I have read several books by Katherine Reay, and The Printed Letter Bookshop is now one of my favorites. The book is about a bookshop in a small town in Illinois. It is about love, friendship, second chances, and forgiveness. If you like books by Katherine Reay or books about books, this is a great read.
The Splendid and The Vile by Erik Larson was an example of the right book at the right time. I am sure I would have enjoyed this book no matter when I read it, but reading it, in the spring of 2020 with all the crazy stuff going on, made me appreciate this book even more. Reading about other people’s difficult times is encouraging to me because it reminds me that we can do this. Others have overcome much worse, and we can overcome this.
I have lived in Oklahoma for twenty-six years, and for four of those years, I lived in the Oklahoma City area. I thought I knew a lot about Oklahoma, but I learned so much by reading Boom Town by Sam Anderson. This book covers the history of Oklahoma City, but in doing that, it covers a lot of Oklahoma history. Same Anderson made the history of Oklahoma City fun and interesting. Boom Town was not dry or boring. This was a fun nonfiction read.
Ruth, A Portrait: The Story of Ruth Graham Bell is a book I picked up to read because I do not know a lot about Ruth and Billy Graham besides the basics that most people know. A few years ago, I read a book about Billy Graham and have been wanting to read something about Ruth Graham.
I loved Canyon Dreams. I am not a huge sports fan, but many in my family are football and basketball fans. What I loved about this book is that it shared a story that very few people know about. If you love nonfiction, I highly recommend this one.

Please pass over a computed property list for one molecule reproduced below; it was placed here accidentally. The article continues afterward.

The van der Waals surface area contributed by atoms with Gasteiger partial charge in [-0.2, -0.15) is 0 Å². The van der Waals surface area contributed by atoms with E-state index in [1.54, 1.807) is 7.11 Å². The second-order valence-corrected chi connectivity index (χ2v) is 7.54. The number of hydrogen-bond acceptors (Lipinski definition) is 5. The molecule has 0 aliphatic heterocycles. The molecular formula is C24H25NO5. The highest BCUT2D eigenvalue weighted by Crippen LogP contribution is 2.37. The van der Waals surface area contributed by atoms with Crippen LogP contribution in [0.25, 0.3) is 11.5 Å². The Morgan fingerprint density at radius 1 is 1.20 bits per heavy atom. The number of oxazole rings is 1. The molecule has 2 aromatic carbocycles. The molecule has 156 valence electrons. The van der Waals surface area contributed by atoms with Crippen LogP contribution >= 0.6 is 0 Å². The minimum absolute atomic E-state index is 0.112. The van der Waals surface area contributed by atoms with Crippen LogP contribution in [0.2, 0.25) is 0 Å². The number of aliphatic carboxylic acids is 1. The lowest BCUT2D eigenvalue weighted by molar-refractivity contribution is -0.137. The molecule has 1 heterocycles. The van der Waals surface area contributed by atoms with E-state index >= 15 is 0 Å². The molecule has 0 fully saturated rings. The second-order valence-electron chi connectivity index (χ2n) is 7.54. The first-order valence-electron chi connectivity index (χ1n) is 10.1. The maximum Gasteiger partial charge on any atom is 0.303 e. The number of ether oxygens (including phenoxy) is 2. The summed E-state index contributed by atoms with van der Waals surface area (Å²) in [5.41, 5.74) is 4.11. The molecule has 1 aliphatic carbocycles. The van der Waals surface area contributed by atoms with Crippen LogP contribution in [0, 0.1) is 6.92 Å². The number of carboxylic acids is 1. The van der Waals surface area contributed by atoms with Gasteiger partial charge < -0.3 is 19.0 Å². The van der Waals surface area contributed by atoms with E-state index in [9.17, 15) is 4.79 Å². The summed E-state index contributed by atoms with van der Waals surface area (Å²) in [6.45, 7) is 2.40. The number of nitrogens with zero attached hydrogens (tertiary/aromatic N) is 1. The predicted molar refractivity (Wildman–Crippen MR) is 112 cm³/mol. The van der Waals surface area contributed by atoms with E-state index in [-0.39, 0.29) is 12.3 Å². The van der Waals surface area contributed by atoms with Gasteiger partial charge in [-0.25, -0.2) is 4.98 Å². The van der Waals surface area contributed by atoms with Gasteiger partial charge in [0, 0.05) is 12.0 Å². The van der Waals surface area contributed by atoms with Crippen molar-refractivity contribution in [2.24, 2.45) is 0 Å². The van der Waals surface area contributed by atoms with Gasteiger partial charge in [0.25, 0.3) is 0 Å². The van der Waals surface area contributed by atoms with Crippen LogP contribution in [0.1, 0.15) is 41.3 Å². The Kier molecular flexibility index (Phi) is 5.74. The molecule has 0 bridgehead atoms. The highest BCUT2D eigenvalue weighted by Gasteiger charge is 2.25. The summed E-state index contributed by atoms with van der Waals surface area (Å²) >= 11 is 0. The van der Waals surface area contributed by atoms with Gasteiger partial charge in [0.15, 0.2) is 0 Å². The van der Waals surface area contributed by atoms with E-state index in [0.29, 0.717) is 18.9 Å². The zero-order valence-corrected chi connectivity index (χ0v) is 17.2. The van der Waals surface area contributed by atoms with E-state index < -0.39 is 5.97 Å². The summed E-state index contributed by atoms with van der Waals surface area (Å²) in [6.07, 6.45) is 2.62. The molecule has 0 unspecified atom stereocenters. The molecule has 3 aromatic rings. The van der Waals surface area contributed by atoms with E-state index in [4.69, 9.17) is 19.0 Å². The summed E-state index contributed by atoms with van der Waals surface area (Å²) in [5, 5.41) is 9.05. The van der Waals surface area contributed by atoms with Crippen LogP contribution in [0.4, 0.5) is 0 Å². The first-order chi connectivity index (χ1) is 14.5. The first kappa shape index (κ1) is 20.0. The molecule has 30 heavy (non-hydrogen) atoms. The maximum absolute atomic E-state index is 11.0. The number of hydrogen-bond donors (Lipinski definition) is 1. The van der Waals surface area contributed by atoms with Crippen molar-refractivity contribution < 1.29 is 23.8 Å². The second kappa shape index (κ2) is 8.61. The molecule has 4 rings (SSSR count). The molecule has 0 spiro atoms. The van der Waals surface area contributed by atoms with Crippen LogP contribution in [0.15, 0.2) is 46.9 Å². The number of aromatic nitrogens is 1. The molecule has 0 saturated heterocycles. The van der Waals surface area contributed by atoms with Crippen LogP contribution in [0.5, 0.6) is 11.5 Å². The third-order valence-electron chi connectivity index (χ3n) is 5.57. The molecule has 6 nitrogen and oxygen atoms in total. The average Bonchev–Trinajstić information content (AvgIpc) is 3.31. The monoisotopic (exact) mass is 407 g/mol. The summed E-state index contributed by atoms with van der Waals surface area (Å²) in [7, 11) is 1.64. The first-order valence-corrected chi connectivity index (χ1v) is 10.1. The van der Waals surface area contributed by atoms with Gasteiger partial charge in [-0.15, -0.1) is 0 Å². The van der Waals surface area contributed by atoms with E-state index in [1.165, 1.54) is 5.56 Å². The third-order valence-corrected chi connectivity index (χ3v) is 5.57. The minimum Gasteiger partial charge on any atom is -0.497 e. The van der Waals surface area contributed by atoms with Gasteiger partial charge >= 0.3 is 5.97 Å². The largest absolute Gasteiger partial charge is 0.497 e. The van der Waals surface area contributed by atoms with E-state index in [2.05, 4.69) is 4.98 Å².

The Book of Lost Names is the first book by Kristin Harmel that I have read and I can’t wait to read more by her. I loved this book. This is a story about WWII that I had no idea about. The characters and story drew me in. I finished this book in just a couple of days because I could not put it down. If I would have had a bigger block of time, I would have finished it in one sitting.
Dark Clouds Deep Mercy is a book about the grace of lament. This book was recommended in a sermon I listened to, and I knew it was a book that I wanted to read. This is not an easy Christian read, but I think it is an important one.
I read The Matriarch for my nonfiction November challenge. One of the reasons that I enjoyed this was that it was a reminder that not much has changed in politics. We think they have, but they haven’t. Politics have always been fairly nasty. Yes, social media and 24-hour news have made the problems more visible, but politics have always been about the same.
I bought Adorning the Dark for my daughter last year, and I finally picked it up to read. To me, this book was part autobiography and part tips for creative people. But it was also so much more. I really enjoyed this one. It would make a great gift for anyone who loves to write or is creative.
I decided to put Three Sisters, Three Queens on my list because it was a book that made me think. It is the first book by Philippa Gregory that I have read. I wanted to love this book. I have heard great things about it. Readers that love historical fiction love it. But I didn’t. However, it was a book that I couldn’t stop thinking about so I am glad that I read it.
I almost didn’t put The Creaking On the Stairs on my list. It was one of the most difficult memoirs that I have ever read, but it was also one of the best. This book shares a story that is incredibly heartbreaking and honest, but it also offers hope. Hope and the power of love and forgiveness. This book is a Christian book and is written from that perspective. This book isn’t for everyone, but it is a powerful story that I think some people may need to hear.